Pelham finalized its 2022 water/wastewater budget at its Feb. 7 Town Council meeting, with a compromise coming on waste, but not water.
Members voted for a 7.5 percent increase to wastewater rates —down from the original staff proposal of 9.5 percent, with water rate increases holding at the recommended 7.5 percent.
Citing 2022’s “Year of the Garden,” Ward 1’s Marianne Stewart attempted an amendment to drop water rate increases to 5.5 percent, but it was defeated with only her and Ward 3’s Lisa Haun’s support for the idea.
Treasurer Teresa Quinlin-Murphy explained the staff formula was arrived at given the lowest estimated impact on Town reserves over the next nine years.
Ward 2’s John Wink applauded that, reminding members that Pelham will still have some of the lowest water rates in Niagara.
“We are grossly underfunded in most of our reserves,” Wink, a member of the Town’s Finance and Audit Committee, said.
Down the drain
Ward 1 Councillor Wayne Olson’s motion to have staff prepare a report on construction of a municipal drain in the Webber Road/Farr Street area near Pelham’s southwest boundary was defeated.
In December, residents in the area came before council angry about drainage problems apparently attributed to a private property owner. The matter, which is currently ensnared in litigation, may not meet the threshold of a municipal matter because the Town never had any involvement in the development of the area.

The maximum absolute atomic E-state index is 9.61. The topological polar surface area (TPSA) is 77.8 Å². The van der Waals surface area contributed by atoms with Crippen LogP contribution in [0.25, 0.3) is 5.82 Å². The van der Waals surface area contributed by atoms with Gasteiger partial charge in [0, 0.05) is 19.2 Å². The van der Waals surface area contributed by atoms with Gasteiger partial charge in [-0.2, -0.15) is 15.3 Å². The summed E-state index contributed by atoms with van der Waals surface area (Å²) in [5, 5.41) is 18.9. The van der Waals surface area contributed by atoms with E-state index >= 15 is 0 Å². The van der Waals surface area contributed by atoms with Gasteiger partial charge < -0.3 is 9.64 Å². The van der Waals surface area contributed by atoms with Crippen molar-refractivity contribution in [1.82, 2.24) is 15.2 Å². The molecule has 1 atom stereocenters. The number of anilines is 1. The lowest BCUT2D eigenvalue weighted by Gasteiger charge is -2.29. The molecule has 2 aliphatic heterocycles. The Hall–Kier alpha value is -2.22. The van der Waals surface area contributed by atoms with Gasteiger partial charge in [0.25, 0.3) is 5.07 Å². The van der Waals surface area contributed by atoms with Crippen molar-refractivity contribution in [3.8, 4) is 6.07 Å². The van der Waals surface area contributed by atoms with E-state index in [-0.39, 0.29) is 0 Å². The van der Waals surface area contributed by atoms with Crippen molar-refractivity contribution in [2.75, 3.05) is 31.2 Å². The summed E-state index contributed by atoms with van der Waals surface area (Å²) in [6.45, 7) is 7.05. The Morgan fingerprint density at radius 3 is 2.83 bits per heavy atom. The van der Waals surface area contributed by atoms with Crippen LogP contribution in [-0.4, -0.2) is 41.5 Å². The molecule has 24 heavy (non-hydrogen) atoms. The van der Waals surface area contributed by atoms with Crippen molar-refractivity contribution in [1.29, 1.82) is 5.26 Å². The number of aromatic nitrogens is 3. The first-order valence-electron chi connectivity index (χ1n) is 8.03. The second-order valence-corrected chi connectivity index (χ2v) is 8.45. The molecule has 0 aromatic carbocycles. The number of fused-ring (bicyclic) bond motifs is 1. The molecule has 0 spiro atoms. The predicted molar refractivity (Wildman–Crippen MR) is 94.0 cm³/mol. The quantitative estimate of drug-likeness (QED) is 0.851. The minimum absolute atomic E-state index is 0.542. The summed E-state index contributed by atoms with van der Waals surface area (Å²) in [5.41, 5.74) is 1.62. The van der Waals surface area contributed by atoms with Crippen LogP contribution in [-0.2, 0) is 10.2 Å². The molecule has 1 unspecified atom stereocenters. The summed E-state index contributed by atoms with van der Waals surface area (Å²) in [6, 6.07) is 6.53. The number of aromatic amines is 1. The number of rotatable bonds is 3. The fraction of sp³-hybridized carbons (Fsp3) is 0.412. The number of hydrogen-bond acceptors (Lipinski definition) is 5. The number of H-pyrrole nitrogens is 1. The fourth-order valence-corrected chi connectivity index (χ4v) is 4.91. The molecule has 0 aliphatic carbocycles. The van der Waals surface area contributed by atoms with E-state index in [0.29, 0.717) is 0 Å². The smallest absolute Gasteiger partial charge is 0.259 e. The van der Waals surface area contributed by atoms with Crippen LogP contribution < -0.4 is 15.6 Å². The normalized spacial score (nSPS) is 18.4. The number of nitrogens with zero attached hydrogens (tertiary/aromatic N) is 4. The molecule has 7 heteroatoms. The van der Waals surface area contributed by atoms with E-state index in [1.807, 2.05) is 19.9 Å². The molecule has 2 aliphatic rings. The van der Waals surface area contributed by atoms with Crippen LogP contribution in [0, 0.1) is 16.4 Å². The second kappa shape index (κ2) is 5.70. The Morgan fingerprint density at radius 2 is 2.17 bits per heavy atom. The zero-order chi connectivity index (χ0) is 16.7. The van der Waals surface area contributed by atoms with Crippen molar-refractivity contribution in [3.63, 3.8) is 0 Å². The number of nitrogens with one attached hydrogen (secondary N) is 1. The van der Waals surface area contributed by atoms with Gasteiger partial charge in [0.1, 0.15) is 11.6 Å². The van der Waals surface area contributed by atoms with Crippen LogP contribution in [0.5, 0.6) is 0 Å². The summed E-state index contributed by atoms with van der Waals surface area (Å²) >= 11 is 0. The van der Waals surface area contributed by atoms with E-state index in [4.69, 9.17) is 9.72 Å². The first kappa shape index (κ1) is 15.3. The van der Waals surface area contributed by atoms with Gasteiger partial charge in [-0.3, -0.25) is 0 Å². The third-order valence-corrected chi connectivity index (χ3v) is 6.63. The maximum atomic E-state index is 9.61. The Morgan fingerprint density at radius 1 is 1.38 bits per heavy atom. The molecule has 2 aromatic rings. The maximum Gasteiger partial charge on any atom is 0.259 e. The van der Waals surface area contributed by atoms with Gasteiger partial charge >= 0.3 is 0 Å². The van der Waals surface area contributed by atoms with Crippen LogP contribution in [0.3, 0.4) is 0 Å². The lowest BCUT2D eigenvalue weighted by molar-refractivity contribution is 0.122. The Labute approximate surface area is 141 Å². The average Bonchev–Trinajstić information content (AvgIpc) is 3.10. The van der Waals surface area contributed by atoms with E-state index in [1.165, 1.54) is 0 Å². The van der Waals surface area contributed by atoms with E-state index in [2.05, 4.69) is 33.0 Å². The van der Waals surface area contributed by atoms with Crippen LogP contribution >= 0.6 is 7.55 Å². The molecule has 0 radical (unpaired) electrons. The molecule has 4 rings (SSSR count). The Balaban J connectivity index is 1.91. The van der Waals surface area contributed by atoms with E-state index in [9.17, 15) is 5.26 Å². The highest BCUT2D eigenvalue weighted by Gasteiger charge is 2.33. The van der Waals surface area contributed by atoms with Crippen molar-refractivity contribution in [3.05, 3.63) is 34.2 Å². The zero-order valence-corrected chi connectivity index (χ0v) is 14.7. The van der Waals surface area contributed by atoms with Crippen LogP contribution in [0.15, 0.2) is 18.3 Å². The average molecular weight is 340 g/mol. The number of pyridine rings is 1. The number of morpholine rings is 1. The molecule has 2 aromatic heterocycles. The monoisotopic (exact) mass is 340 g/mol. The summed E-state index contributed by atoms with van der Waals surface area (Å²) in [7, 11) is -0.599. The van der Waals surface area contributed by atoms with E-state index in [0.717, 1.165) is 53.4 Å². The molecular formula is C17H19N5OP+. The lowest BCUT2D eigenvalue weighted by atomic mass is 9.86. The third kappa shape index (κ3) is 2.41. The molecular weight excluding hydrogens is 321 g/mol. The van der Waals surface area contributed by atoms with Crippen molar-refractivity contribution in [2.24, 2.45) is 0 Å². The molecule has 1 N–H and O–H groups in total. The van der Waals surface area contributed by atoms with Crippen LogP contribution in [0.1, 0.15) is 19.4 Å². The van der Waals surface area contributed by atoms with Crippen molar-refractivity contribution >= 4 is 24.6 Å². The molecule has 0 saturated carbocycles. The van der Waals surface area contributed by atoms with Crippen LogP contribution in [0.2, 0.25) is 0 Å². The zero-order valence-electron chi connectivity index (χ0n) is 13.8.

“This whole thing was created by others, other than the Town of Pelham,” Wink said. “This is why they pulled testamentary trust out of the Planning Act and disallowed it.”
Haun mused that the Town may have some responsibility, but wasn’t sure.
“How is it the fault of the town? It could be, but it might not be,” she said. “The Region seems to be perhaps wiping their hands of this.”
CAO David Cribbs said that it was up to council if they wanted to act as a community but that in legal terms, it was not Pelham’s problem.
“From a narrow legal perspective, this is not a municipal issue,” the CAO said. “With that being said, that’s only a narrow response.”
Prior to their main meeting, council met in a virtual public forum to hear about proposed changes to development charges. Consultant Byron Tan from Watson and Associates said Pelham was on track to keep the third-highest development charges in Niagara.
However, during the public portion, resident Mark Shoalts brought up the recurring controversy around hoop houses and stressed that the nursery structures should not be subject to the levies.
You’re not going to buy a $25,000 car and pay $250,000 a year for your licence plates
“It’s tenuous at best counting hoop houses in building permit framework,” Shoalts said, adding a hoop house costs about $1 per square foot to build. “Development charges would be a very serious impediment to the growth of any greenhouse operation, and would virtually guarantee the end of any nursery expansion using hoop houses in Pelham … you’re not going to buy a $25,000 car and pay $250,000 a year for your licence plates.”
Kore campaigns against harassment
Ward 2’s Ron Kore presented notice of motion that council condemn harassment of politicians. Kore was taking his lead from St. Catharines City Council, which called on all Niagara municipalities to do the same at a Jan. 31 meeting.